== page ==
Taking a short break from my social media dependence was an experience that I won’t forget any time soon.
No one wants to admit how much time they waste on social media or how much it means to them to share the little achievements of their daily lives. And who can blame them? We all want to be liked and crave the attention that we feel we deserve.
Everything about social media, from its endless scrolling format to the pesky Snapchat streaks, is all cleverly made to be so rewarding that we never realise that it has been designed to keep us hooked.
My whole life revolves around social media. I’m on every popular site, from Facebook and Twitter to YouTube, Snapchat and Instagram. It’s all in the noble cause of sharing my life, building a social footprint and keeping in touch with the world. There isn’t a holiday I’ve been on that I didn’t relay on social media, or a meal that I’ve had without sharing it on Snapchat.
So that provides a little backstory to the depth of my social media usage and dependence, and the extent of the time that I spend on it.
I have considered reducing the time I spent on social media in the past but I could never bring myself to quit completely. I didn’t want to miss out on which ice cream my friends were eating or that viral YouTube video of a dog yawning.
What I needed was a group of people, a community, to help me get off social media. Together everyone achieves more, right?
#THEUniAdvice: advice for starting university
Universities must adopt a proactive approach to mental health
How international students use social media to choose a UK university
#UniAdviceWeek: a first year student from University of Oxford takes over our Twitter account
To my delight, this year I found the opportunity I was waiting for. De Montfort University announced that it was taking a break from social media from 16-21 January to raise awareness of the importance of positive mental health, and they were encouraging students to join them.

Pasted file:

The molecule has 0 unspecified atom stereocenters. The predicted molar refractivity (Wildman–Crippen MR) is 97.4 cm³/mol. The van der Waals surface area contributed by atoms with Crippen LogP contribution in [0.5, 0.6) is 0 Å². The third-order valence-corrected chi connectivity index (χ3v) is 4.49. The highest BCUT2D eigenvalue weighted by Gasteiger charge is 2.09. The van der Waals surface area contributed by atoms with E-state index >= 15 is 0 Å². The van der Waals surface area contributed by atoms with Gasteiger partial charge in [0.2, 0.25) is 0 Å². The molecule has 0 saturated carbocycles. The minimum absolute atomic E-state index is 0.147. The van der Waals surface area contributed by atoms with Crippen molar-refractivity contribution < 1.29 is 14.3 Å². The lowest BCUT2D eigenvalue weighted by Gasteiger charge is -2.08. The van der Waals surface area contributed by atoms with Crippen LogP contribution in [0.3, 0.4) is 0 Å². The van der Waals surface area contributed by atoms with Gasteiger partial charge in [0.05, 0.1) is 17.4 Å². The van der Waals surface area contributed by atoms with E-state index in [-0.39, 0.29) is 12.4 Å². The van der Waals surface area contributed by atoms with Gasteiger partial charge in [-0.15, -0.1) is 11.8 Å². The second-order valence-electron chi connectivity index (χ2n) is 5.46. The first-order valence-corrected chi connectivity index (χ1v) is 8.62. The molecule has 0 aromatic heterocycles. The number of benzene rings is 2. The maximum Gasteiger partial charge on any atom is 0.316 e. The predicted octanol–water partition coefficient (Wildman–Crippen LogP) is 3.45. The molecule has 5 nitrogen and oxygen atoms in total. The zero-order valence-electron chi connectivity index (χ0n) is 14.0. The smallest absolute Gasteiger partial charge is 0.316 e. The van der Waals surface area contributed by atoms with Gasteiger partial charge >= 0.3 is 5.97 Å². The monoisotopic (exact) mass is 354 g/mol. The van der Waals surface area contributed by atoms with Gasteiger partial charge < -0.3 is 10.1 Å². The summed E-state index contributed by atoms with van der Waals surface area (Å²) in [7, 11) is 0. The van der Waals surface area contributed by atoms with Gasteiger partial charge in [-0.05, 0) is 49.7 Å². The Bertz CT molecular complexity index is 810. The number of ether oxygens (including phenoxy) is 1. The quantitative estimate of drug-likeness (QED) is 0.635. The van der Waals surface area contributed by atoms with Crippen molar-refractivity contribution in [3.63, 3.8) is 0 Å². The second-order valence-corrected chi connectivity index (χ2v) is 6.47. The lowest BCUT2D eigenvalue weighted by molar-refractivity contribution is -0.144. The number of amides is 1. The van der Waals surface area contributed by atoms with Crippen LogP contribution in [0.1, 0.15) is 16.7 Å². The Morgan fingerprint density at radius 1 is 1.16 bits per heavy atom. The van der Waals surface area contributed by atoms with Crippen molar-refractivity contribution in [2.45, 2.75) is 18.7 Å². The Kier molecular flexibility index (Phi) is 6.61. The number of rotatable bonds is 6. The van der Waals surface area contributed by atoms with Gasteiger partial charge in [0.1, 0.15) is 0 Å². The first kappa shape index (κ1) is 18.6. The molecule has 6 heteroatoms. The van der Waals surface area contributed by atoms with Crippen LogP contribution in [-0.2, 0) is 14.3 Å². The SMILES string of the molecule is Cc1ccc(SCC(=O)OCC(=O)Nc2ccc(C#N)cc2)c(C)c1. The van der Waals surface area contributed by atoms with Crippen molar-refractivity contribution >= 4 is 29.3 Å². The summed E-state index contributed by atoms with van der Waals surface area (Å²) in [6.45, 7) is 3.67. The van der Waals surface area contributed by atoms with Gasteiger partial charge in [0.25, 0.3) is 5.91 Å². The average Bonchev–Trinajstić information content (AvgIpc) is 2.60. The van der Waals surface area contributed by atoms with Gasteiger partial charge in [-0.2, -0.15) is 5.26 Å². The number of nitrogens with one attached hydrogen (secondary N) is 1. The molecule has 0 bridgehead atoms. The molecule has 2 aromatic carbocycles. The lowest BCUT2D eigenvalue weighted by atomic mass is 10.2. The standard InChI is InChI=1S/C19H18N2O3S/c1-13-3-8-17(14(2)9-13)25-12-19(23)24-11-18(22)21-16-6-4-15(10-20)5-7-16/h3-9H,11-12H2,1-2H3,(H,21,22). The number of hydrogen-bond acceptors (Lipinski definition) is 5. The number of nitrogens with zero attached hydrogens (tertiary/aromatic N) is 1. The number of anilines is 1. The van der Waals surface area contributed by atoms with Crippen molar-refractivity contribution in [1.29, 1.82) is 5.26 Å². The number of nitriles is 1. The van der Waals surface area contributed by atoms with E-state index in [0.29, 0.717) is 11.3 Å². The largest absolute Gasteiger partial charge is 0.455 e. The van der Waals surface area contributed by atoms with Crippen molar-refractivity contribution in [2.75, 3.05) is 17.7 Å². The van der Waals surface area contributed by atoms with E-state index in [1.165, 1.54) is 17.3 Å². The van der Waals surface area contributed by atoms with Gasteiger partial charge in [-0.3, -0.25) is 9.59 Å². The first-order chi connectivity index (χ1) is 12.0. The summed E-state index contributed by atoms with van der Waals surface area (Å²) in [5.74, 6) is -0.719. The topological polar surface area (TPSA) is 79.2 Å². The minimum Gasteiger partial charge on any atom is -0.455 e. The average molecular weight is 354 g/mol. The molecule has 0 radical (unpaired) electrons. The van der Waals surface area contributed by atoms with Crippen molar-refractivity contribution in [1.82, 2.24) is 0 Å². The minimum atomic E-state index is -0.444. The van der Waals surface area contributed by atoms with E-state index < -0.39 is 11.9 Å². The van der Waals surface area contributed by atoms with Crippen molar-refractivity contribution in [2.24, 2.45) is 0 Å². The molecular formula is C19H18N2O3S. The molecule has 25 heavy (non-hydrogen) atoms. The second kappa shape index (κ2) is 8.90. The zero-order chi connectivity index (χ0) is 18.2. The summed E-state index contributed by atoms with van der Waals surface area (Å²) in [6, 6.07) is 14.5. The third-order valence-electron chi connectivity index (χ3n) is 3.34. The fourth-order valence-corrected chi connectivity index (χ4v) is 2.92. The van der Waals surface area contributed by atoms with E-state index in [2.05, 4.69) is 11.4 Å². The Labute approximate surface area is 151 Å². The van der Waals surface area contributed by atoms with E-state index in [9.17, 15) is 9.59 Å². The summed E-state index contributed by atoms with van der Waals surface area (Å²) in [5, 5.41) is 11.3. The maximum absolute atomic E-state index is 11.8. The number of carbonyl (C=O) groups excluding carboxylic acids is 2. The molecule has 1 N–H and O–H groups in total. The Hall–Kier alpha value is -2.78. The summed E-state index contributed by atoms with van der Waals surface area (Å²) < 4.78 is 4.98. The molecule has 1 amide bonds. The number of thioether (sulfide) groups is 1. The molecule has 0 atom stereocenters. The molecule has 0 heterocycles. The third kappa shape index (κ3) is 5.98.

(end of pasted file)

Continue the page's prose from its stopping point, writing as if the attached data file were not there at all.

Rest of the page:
So after more than seven years of hefty social media use, I decided that it was time for a long-overdue break. For six days, I completely quit all social media. To begin with, I felt like I had been unplugged from the matrix, and during the first hour it felt like there was a huge hole in my life. I was reaching for my phone and wanting to tweet, send a snap and upload throwback selfies on Instagram.
I knew that it wasn't going to be easy but I didn’t anticipate just how difficult it would be. After a few hours things started getting easier, not because I wasn’t missing it, but because I was occupying myself with other things. I found myself with more time to read Harry Potter, call my friends and get on with my coursework.
It got easier and easier and the next few days were a blast. I stopped checking my social feeds before bed and as a result I was going to sleep earlier and waking up earlier. I felt much more refreshed and motivated.
I did miss social media as an outlet for sharing my opinion about things I’m passionate about, such as politics. I was missing speaking to people about the things that matter the most to me.
Over the six days that I spent away from social media, I realised what a huge impact it can have. It gives us a voice in a world full of opinions and it can make us feel like we have a bigger part of the world we live in. This was a revelation for me.
Monday 21 January is known internationally as Blue Monday, said to be the most depressing day of the year. But that wasn’t the case for me because I didn’t have the toxicity of social media to disturb my inner peace or invade my mind. It felt resoundingly good.
And then, just as quickly as it had started, my digital detox came to an end. But what had I learnt?
Before I started the detox I had a phobia about coming off social media, thinking that I would be plunged into social oblivion and that no one would care about me now that I wouldn’t be tweeting or plastering my life across Snapchat.
Weirdly enough though, apart from being upset that my Snapchat streaks with my friends had died and the fact that I was no longer in touch with my tweeps (Twitter followers), I was surprised that I didn’t feel like I was massively missing out.
The digital detox made me feel much more motivated. I can’t understate how it worked wonders for my concentration levels. Believe it or not, I was able to write more than 2,300 quality words towards an assignment.
I have discovered that social media does have a useful place in our lives, but I will not let it define who I am as I did in the past. I have decided to stop checking my social media accounts before bed and first thing in the morning. I hope the habit sticks!